Can you imagine a six year old being sent to court for picking a flower out of somebody’s yard while waiting for the bus? Well, in North Carolina, that’s completely legal. A six-year-old boy was on trial in juvenile court for injury to real property. The judge dismissed this case. But this is the ridiculous reality of being able to charge children as young as six in court. 

Though the race of this boy was not mentioned, I’m going to take a wild guess and say that he’s Black. According to the Children’s Defense Fund, 41% of children in juvenile justice systems nationwide are Black. And Black children are 2.5 times more likely to be arrested than White children. And we already know that White people love to call the police on Black people. 

This includes our children. Connecticut and New York can charge kids at age seven. Washington state, age eight. And then there are 14 states, including Texas, Pennsylvania, and Louisiana, where you can charge a child as young as 10 years old. This country needs to change so much, y’all. So much. 

Last week, New York Senate passed a bill that would make putting someone in solitary confinement for more than 15 consecutive days illegal. It would also ban solitary for people with mental or physical disabilities, pregnant women, people who are younger than 21 and older than 55. It’s called the Humane Alternatives to Long-Term Solitary Confinement Act, also known as the HALT Act. 

The Nelson Mandela rules, that have been adopted by the United Nations, define segregated confinement for more than 15 days as torture. And I honestly can’t talk about this story without thinking about Kalief Browder. Kalief was 16 years old when he was arrested by the NYPD and sent to Rikers Island. 

He spent nearly two of the three years at Rikers in solitary confinement for a crime he did not commit. Kalief tried to take his life at least twice while he was wrongfully incarcerated. And it’s clear to me that solitary confinement destroyed his mental health. He said that one corrections officer encouraged him to end his life. Kalief ended up taking his own life two years after he was released. He was age 22. 

Before I close, y’all, I want to make sure that I shout out Professor Rebecca, and her class at UC Berkeley, for being so gracious with me during our talk a few weeks ago. I also want to give a special shout out to Elliot from the class, because he had great questions and his hair was everything. And I appreciated his equal love for plants. Great questions from very bright students.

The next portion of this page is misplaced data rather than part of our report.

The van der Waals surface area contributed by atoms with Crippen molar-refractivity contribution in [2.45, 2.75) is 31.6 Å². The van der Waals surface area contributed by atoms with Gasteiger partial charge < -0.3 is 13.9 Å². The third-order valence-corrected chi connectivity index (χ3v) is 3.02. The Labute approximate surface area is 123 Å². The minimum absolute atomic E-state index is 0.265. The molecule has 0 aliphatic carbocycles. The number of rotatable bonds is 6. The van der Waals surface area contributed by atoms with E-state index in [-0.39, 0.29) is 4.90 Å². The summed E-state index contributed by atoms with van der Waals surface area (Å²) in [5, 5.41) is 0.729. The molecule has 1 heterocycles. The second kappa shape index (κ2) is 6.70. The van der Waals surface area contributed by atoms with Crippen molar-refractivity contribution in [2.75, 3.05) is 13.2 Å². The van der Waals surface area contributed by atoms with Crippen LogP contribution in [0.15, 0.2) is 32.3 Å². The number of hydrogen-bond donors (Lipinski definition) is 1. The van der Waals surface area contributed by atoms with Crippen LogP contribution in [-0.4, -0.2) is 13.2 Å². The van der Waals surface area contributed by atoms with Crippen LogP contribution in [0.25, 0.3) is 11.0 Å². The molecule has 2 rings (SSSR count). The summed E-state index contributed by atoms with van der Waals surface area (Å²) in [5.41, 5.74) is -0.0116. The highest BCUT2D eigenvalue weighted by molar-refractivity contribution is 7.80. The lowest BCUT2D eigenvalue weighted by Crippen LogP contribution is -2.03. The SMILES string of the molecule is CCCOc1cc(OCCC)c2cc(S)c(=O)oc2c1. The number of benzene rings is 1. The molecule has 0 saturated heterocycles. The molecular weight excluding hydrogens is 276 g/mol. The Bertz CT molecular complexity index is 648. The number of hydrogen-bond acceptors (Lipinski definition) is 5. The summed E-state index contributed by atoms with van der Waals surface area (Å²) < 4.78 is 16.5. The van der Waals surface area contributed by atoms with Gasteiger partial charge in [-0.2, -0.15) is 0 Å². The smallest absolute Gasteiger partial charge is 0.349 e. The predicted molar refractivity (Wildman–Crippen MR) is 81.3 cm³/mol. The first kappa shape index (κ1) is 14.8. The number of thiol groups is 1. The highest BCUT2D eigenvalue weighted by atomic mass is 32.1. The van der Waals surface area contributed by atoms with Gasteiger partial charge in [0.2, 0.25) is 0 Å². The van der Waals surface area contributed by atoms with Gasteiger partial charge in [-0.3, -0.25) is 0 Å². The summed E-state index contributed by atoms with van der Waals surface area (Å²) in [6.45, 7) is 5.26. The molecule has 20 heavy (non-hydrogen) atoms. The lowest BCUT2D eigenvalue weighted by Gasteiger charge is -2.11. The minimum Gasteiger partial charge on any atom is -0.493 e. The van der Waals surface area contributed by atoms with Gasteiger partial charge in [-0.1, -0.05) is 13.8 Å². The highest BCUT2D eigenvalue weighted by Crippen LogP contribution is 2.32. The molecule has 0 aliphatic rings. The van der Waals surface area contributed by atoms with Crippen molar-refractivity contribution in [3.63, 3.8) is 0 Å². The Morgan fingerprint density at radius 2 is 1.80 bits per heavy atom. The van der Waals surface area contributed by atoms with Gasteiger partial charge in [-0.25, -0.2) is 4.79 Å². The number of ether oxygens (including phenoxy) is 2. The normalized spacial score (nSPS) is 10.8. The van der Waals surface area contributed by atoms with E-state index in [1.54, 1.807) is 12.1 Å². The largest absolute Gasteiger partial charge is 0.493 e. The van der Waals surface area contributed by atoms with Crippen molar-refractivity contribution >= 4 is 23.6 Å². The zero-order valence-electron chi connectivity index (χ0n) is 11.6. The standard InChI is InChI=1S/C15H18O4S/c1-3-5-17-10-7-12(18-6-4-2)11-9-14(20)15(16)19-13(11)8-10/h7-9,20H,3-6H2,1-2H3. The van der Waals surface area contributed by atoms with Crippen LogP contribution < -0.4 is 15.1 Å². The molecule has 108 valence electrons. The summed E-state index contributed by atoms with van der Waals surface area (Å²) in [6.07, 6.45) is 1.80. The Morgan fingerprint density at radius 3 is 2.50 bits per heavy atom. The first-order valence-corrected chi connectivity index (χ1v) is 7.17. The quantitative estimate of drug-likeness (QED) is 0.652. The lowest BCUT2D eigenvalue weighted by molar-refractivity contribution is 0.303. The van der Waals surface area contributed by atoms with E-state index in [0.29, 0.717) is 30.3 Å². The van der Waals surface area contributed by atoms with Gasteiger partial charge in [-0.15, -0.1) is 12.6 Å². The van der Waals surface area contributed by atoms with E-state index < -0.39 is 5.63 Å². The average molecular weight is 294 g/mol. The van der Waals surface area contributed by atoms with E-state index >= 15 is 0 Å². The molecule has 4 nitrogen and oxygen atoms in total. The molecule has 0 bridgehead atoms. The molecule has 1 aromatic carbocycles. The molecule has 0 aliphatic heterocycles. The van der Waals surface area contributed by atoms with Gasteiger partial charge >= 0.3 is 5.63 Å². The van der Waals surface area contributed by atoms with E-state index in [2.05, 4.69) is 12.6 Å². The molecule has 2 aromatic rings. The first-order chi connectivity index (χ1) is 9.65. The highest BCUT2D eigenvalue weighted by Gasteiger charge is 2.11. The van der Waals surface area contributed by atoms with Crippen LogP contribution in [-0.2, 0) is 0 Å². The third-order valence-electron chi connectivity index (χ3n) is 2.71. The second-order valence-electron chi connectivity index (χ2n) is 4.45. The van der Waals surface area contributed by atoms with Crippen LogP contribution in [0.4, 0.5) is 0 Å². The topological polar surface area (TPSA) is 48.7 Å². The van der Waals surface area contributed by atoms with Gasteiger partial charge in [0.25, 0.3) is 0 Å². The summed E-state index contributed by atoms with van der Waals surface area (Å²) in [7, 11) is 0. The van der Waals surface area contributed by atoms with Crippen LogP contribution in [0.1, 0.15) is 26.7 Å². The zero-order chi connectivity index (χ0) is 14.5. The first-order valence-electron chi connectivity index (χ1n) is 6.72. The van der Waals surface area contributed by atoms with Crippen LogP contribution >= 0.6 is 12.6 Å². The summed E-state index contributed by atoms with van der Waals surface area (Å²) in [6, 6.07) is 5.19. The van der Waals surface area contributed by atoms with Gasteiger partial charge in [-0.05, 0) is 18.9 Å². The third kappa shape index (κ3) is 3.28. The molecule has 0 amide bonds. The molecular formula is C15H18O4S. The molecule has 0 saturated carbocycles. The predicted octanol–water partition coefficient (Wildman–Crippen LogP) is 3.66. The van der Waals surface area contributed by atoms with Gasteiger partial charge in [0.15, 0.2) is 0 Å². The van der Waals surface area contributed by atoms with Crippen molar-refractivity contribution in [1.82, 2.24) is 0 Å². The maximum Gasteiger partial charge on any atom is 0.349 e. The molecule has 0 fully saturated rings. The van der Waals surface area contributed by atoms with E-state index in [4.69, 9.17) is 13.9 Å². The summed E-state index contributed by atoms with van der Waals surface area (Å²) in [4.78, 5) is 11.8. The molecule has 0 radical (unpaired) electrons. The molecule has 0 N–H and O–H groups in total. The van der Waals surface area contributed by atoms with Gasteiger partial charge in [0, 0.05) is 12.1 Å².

One of my favorite things about my day today is being able to connect with young people and students. I hope this is always a way of my life. Talk to y’all next week, bye. 

DERAY MCKESSON: Hey, you’re listening to Pod Save the People. Don’t go anywhere. There’s more to come. 

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[CHILL MUSIC PLAYING] 

DERAY MCKESSON: And here is the author, poet, artist, activist, and good friend Cleo Wade, coming back to be on the podcast. She’s one of the few people we’ve had on the podcast more than once. What the Road Said is her most recent book, and it explores the idea that it’s OK to be afraid or sometimes wander down a set of paths. Her book encourages us to lead with kindness and curiosity and remembering that the most important thing we can do in life is to keep going. Here we go. 

Cleo, Cleo, Cleo Wade, welcome back to Pod Save the People. 

CLEO WADE: Thank you so much for having me. I’m so happy to be back. 

DERAY MCKESSON: Now, you are one of the few repeat guests that we’ve ever had on the pod and always excited to just engage in your work and to see what’s up. Can you tell us, what’s been going on since the last time you? We had you on around Heart Talk. And now, you have a children’s book coming out. How has your work changed since 2018? What’s been up with you? 

CLEO WADE: What’s been up with me? Well, I’ve had a baby. Her name is Memphis. 

[DERAY WHOOPS] 

And Memphis is just– she’s the best. But I moved to California. So I’m no longer an East Coaster, which is really hard. And I’m living through a pandemic, like the rest of us. 

DERAY MCKESSON: So there are a host of things that you post that inspire me. And I know we’re going to talk about the book. But leading into that, since I have you, I wanted to talk through some of those and maybe what the inspiration was for them. 

There was one, recently, that you posted that was, we are our commitments. If you’re committed to misery, you’ll always find it. If you’re committed to joy, you’ll always find it. If you’re committed to learning, then everywhere you look, you’ll find something new to learn. If you’re committed to staying put, then everywhere you look, you’ll find the same old Sugar, Honey, Ice Tea. It’s a family podcast. Can you talk about, what led to the we are our commitments post?